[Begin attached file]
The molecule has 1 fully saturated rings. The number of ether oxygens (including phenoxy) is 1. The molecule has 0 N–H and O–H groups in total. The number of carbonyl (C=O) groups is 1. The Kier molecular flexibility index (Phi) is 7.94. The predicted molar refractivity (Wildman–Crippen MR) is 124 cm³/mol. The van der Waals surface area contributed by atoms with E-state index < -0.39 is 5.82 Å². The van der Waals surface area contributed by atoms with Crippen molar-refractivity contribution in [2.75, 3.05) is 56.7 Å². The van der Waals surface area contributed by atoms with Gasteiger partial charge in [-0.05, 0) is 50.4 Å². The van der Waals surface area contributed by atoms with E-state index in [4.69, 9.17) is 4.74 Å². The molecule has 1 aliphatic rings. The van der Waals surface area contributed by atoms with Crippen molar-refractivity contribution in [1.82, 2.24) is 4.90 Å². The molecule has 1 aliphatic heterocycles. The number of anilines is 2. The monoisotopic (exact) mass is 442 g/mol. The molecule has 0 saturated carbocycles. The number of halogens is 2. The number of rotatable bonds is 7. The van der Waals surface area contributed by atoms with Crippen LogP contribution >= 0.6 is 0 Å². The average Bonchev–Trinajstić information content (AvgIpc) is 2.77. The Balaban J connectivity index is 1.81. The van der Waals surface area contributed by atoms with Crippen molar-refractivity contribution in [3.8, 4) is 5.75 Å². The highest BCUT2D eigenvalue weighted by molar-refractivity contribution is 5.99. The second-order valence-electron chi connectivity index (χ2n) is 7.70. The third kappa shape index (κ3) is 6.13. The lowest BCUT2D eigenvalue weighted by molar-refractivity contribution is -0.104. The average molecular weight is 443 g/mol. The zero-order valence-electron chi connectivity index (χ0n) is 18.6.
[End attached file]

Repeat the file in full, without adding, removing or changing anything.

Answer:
The molecule has 1 fully saturated rings. The number of ether oxygens (including phenoxy) is 1. The molecule has 0 N–H and O–H groups in total. The number of carbonyl (C=O) groups is 1. The Kier molecular flexibility index (Phi) is 7.94. The predicted molar refractivity (Wildman–Crippen MR) is 124 cm³/mol. The van der Waals surface area contributed by atoms with E-state index < -0.39 is 5.82 Å². The van der Waals surface area contributed by atoms with Crippen molar-refractivity contribution in [2.75, 3.05) is 56.7 Å². The van der Waals surface area contributed by atoms with Gasteiger partial charge in [-0.05, 0) is 50.4 Å². The van der Waals surface area contributed by atoms with E-state index in [4.69, 9.17) is 4.74 Å². The molecule has 1 aliphatic rings. The van der Waals surface area contributed by atoms with Crippen molar-refractivity contribution in [1.82, 2.24) is 4.90 Å². The molecule has 1 aliphatic heterocycles. The number of anilines is 2. The monoisotopic (exact) mass is 442 g/mol. The molecule has 0 saturated carbocycles. The number of halogens is 2. The number of rotatable bonds is 7. The van der Waals surface area contributed by atoms with Crippen LogP contribution >= 0.6 is 0 Å². The average Bonchev–Trinajstić information content (AvgIpc) is 2.77. The Balaban J connectivity index is 1.81. The van der Waals surface area contributed by atoms with Crippen molar-refractivity contribution in [3.8, 4) is 5.75 Å². The highest BCUT2D eigenvalue weighted by molar-refractivity contribution is 5.99. The second-order valence-electron chi connectivity index (χ2n) is 7.70. The third kappa shape index (κ3) is 6.13. The lowest BCUT2D eigenvalue weighted by molar-refractivity contribution is -0.104. The average molecular weight is 443 g/mol. The zero-order valence-electron chi connectivity index (χ0n) is 18.6.